The majority of the trees fall within the age range of 100–352 years, the height range of 4.7–26.4 m, and the DBH range of 114–411 cm. Notably, a correlation was identified between the age, height, and DBH of the ancient trees, providing valuable insights into their growth patterns and interdependencies.

4.2.3 Relationships with Altitude

The coupling and overlaying of the DEM data with the spatial distribution dataset revealed a robust correlation with altitude (Figure 4). Using the Extract Values to Points function, elevation values were extracted for the locations of each tree in the dataset, and a histogram depicting the height distribution of these trees was generated (Figure 3). According to this analysis, ancient ginkgo trees in Luoyang town are distributed at altitudes ranging from 50 to 450 m, with a concentration at 150–250 m above sea level. Grouping the ancient trees based on altitude revealed that these trees initiate growth above 76 m, with only 1.67% distributed between 50 and 100 m above sea level. Thus, the number of ancient ginkgo trees increases with altitude. A significant proportion of the trees, 14.03%, occur between 100 and 150 m above sea level, gradually increasing within this altitudinal range, and the majority thrive between 150 and 200 m (38.13%) and between 200 and 250 m (38.76%). The highest concentration of ancient trees occurs at an altitude of approximately 188 m, while with a further increase in altitude, the number sharply declines; trees found at 250–300 m constitutes only 6.08% of the total records, representing an 84.31% reduction compared to the previous altitudinal group. At even higher altitudes, the number of trees decreases notably with proportions of 1.13%, 0.10%, and 0.10% for altitudes of 300–350 m, 350–400 m, and 400–450 m, respectively. The highest altitude at which a ginkgo tree was observed is 417 m (Table 3).

 

Table 3  Altitudes of the ancient ginkgo trees in Luoyang town

Altitude (m)

Number of ancient ginkgo trees

Percentage (%)

<50

  0

 0.00

50–100

 34

 1.67

100–150

286

14.03

150–200

776

38.13

200–250

789

38.76

250–300

124

 6.08

300–350

 23

 1.13

350–400

  2

 0.10

400–450

  2

 0.10

>450

  0

 0.00

 

Figure 3  Altitudinal distribution of ancient ginkgo trees in Luoyang town

 

 

Figure 4  Distribution map of ancient ginkgo trees with altitude in Luoyang town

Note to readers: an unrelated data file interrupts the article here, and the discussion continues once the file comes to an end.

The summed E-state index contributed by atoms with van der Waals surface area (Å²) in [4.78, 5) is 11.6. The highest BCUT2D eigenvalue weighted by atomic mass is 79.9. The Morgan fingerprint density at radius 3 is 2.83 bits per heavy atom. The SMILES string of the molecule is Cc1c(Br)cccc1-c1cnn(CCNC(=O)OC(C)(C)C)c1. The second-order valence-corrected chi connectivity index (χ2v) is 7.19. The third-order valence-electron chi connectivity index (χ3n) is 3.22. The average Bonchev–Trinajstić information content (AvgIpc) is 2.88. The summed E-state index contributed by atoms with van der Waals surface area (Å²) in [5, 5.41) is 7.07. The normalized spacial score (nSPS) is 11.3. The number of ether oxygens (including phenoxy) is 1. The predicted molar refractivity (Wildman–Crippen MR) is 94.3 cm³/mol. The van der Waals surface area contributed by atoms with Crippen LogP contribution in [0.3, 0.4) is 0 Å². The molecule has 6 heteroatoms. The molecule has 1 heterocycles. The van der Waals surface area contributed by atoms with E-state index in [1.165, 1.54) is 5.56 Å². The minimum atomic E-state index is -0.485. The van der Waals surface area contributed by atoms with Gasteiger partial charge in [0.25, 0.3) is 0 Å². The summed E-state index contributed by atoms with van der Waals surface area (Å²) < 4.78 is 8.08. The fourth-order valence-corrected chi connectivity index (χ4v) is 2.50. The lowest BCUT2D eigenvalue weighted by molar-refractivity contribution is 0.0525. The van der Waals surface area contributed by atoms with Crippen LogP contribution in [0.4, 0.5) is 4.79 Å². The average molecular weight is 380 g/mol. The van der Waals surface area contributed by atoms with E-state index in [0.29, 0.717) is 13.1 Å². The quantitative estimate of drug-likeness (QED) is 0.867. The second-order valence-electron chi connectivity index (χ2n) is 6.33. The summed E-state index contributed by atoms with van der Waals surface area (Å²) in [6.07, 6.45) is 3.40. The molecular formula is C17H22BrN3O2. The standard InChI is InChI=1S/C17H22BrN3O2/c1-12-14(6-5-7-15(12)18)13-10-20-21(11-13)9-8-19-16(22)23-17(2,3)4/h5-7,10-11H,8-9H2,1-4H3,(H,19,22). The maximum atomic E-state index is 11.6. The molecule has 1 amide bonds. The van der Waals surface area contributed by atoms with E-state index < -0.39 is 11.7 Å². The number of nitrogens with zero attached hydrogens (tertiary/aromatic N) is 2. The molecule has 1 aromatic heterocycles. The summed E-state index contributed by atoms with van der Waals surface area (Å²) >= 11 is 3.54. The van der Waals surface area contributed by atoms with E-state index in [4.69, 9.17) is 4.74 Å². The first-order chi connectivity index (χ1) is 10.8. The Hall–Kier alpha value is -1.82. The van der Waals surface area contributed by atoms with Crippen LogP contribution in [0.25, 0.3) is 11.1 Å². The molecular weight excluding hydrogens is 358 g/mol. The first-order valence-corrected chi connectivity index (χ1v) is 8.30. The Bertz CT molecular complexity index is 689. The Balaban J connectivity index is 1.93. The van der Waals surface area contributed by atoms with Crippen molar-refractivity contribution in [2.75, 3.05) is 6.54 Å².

4.2.4 Relationships with Slope

Terrain slope directly influences soil fertility and water retention[7]. To explore the relationship between the spatial distribution of the trees and slope, extracted slope values were reclassified into the following six categories: gentle (0°–5°), gradual (5°–15°), inclined (15°–25°), steep (25°–35°), sharp (35°–45°), and hazardous (above 45°) slopes, aligning with slope classification standards. Converting slope data into vector data, vector patches of the same type were merged into the six categories. Based on spatial connection, the numbers of ancient ginkgo trees after the classification were then determined.

According to the analysis, the trees are mainly distributed on gradual slopes (5°–15°), accounting for 58.22% of the overall distribution. With a decrease or increase in slope, the number of trees gradually decreases; however, the number of trees on inclined slopes (15°–25°) is relatively higher than that on gentle slopes (0°–5°), accounting for 27.25% and 11.98%, respectively. With a further increase in slope angle, the numbers of trees continue to decreases. Only 2.50% of ancient ginkgo trees are found on steep slopes (25°–35°), and only one was recorded on a sharp slope (35°–45°), with no occurrences on slopes > 45°. Thus, the distribution of these trees in Luoyang town is closely related to the slope of the terrain (Table 4, Figures 5 and 6).

 

Table 4  Slope statistics for the spatial distribution of ancient ginkgo trees in Luoyang town

Slope

classification

Number of ancient ginkgo trees

Percentage

(%)

Gentle slope

 244

11.98

Gradual slope

1,185

58.22

Inclined slope

 555

27.25

Steep slope

  51

 2.50

Sharp slope

   1

 0.05

Hazardous slope

   0

 0.00